Candlemas Sermon 2-13
Childbirth is a dangerous thing. We forget that now, we think of it as rather routine, but as last week’s episode of Downton Abbey reminded us: for most of history it was a threatening ordeal for both mother and child. There was always a very real danger that one or the other, or both, would not survive. For most of the history of the Book of Common Prayer, up until the last revision, there has been a service called the Thanksgiving of Women After Childbirth, also known as the Churching of Women. There was good reason to thank God for a safe child delivery, because it was by no means a certainty. But this service was really a Christian adaptation of an ancient Jewish practice, and it is the ancient Jewish practice that we are talking about today in the Gospel.
The purification of the Blessed Virgin Mary is one title for today’s festival. In Jewish law a woman who had just given birth to a child had to wait several weeks before she could enter the temple again.
What I find interesting is not that pregnant or infirm people are commanded to make a sacrifice to God after their deliverance, but that they are commanded to wait until after the crisis had passed before they do so. It is easy to want to worship God right when we think we need him, when we are in the midst of our suffering. What is far more telling about us though, is how we behave once things have returned to normal and the crisis has passed. Do we only respond to God when we need him, or do we respond whenever he asks?
The Church has traditionally held that Mary didn’t need to be purified after the birth of our Lord (being preserved from any stain of impurity), but that she chose to do so out of obedience to the law. Mary was keenly aware that this child was like no other, conceived like no other, and with a destiny like no other, but Mary did not consider being favored by God as an exemption from religious duty. Just because we may have been spared some calamity or in some way have been blessed by God, does not exempt us from the worship of God, but calls us all the more to it. So Mary was purified, but the purification was just one part of the law, for the law also called for the redemption of her first born.
This feast is also known as the Presentation of our Lord Jesus Christ in the Temple. Jesus, as a first-born son had to be presented to God. Jewish law required it, as a reminder that the Jewish first-born had been spared by God during the Exodus from Egypt, therefore they still belonged to him. He is a first-born son and therefore Mary and Joseph had to acknowledge that he belonged first and foremost to God, not to them. Joseph offered to the priest Simeon the prescribed sacrificial animals to be offered to God in exchange for the life of this baby boy. This was the law of Moses and we are told that Joseph and Mary did everything in accordance with the law.
According to tradition Simeon was an old priest. He had been doing this very same service of claiming first-born sons as belonging to God for years, perhaps hundreds of times. Simeon had been told by the Holy Spirit that this work he was doing would not be in vain, but that it eventually would lead him to see the messiah, the child that would actually be God’s very own. The first-born, not just of one man and woman, but of all creation. And here at last he was in his arms: the beacon of light that he had waited his entire life to see and the one child that would give all of that waiting and working meaning. When Simeon utters that Nunc Dimmittis, the “Lord, now lettest thou thy servant depart in peace,” he does it for all of us who spend our lives working and waiting for God’s glory to be realized and seen. It is fitting that we often say the Nunc Dimmittis at evensong at the end of the day, because it is often only those brief glimpses of God’s kingdom that give us the strength and courage and peace that we need to go forward into another day.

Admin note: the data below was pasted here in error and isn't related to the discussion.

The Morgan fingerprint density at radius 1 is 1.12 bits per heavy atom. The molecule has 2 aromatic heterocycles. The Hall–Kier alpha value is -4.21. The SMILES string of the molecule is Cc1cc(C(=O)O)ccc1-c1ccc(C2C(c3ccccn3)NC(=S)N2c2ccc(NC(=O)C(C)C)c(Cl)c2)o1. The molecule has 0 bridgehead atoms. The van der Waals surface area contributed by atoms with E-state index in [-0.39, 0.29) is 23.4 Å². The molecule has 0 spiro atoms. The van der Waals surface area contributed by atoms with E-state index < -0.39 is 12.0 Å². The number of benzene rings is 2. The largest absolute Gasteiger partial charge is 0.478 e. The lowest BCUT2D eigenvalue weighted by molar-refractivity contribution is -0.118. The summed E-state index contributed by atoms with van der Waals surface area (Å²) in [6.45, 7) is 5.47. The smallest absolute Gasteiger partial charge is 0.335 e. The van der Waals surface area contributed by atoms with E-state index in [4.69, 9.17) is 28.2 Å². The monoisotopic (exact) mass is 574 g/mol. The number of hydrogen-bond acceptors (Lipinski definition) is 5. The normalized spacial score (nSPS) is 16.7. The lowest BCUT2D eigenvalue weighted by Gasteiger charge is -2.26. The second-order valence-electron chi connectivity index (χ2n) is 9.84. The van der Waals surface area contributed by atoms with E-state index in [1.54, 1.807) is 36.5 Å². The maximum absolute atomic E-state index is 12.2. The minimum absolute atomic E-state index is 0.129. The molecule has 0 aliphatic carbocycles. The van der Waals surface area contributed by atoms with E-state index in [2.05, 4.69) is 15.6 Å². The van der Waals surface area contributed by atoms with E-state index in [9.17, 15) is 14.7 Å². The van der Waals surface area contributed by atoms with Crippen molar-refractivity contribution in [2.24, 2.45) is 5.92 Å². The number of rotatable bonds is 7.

Mary and Joseph were astounded at what Simeon and Anna said, not because they didn’t believe it, but because it confirmed what they already knew and could see. What a joy it is to have your faith confirmed by others; to have an experience that you thought only you had, be shared by someone else. How important it is to have that confirmation that other people see the light of God where you see the light of God. That is the beauty of Christian fellowship: to be able to stand together with others and say hat we have seen God here. That brings me to the third name for this feast: Candlemas. From ancient times, the Church has celebrated the light of God on this day, and the greatest symbol we have for the light of God is the candles we use during worship. You have probably learned by now that I really love candles, although I have to admit that I am glad I am not using them to light the rectory anymore. Since my arrival we have added the votive stand, which we dedicated on All Souls’ Day and the Memorial Torches, which we are dedicating this morning. Candles are something that we use here everyday in our worship of God. In the old Ritual Notes manual for celebrating mass it is made clear that mass cannot be said without at least one real flame burning on the altar. Artificial light is never a substitute for the real light, and as much as our worship may be a bit dramatic at times, this is not a stage and this is not a show. The God that we worship here is real, just as the candles we use are real. Part of the reason we go to church, I hope, is that it is a place where we believe we can encounter God, a real God. Now Candlemas can be a hard sell to get people to come to church sometimes. It doesn’t have any of the penitential lament of Ash Wednesday or Good Friday; it doesn’t have any of the joy or frivolity of Christmas Day or Epiphany. Its popular customs are largely forgotten and have mostly to do with this being the end of the Christmas and Epiphany season. It doesn’t stir us up and excite us, and maybe for that very reason it might have the most to say to us about our daily lives as Christians. The Purification of the Blessed Virgin and the Presentation of our Lord were done not out of desperation or delight, but out of devotion. They were done because God asked for them to be done and the people that did them had the will and the patience and the faith to keep listening to God, to keep observing his commands, and to keep working for his kingdom until by God’s light and grace they were allowed to see it. My report to you on this morning of our annual meeting 2013 is actually quite short and quite simple: Over the past year we have seen God’s light in this place; we have seen his salvation and we have tried to carry it into the world. We will try to do the same in the coming year. That is what God asks of us: to work for his kingdom, to look for his light and to share that light with the world. We will do our duty to God, just as Joseph and Mary and Jesus did their duty, just as Simeon and Ana did their duty, and we will do it out of devotion. We will honor the tradition that we have been given, so that we like them, may be so lucky to serve God, to see his salvation, and to depart in peace.